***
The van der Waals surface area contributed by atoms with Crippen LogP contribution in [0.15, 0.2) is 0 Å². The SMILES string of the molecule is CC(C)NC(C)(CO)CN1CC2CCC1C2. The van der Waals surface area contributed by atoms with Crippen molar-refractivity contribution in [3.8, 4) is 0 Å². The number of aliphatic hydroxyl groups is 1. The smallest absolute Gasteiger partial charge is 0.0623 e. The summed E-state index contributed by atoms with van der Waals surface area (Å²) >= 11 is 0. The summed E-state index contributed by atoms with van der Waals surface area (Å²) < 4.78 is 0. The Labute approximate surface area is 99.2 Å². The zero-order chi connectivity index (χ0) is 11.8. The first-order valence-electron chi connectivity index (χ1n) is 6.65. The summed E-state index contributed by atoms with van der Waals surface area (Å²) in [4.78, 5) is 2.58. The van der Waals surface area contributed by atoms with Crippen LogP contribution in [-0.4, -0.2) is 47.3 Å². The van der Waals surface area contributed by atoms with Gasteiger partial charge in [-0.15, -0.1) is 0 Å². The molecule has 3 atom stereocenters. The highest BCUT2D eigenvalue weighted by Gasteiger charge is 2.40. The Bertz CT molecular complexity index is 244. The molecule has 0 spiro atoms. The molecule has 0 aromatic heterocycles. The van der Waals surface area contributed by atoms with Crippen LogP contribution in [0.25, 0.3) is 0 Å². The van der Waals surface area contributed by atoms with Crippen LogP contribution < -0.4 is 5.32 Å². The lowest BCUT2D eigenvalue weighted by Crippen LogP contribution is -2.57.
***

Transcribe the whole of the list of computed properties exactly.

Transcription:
The van der Waals surface area contributed by atoms with Crippen LogP contribution in [0.15, 0.2) is 0 Å². The SMILES string of the molecule is CC(C)NC(C)(CO)CN1CC2CCC1C2. The van der Waals surface area contributed by atoms with Crippen molar-refractivity contribution in [3.8, 4) is 0 Å². The number of aliphatic hydroxyl groups is 1. The smallest absolute Gasteiger partial charge is 0.0623 e. The summed E-state index contributed by atoms with van der Waals surface area (Å²) >= 11 is 0. The summed E-state index contributed by atoms with van der Waals surface area (Å²) < 4.78 is 0. The Labute approximate surface area is 99.2 Å². The zero-order chi connectivity index (χ0) is 11.8. The first-order valence-electron chi connectivity index (χ1n) is 6.65. The summed E-state index contributed by atoms with van der Waals surface area (Å²) in [4.78, 5) is 2.58. The van der Waals surface area contributed by atoms with Crippen LogP contribution in [-0.4, -0.2) is 47.3 Å². The van der Waals surface area contributed by atoms with Gasteiger partial charge in [-0.15, -0.1) is 0 Å². The molecule has 3 atom stereocenters. The highest BCUT2D eigenvalue weighted by Gasteiger charge is 2.40. The Bertz CT molecular complexity index is 244. The molecule has 0 spiro atoms. The molecule has 0 aromatic heterocycles. The van der Waals surface area contributed by atoms with Crippen LogP contribution in [0.25, 0.3) is 0 Å². The van der Waals surface area contributed by atoms with Crippen LogP contribution < -0.4 is 5.32 Å². The lowest BCUT2D eigenvalue weighted by Crippen LogP contribution is -2.57.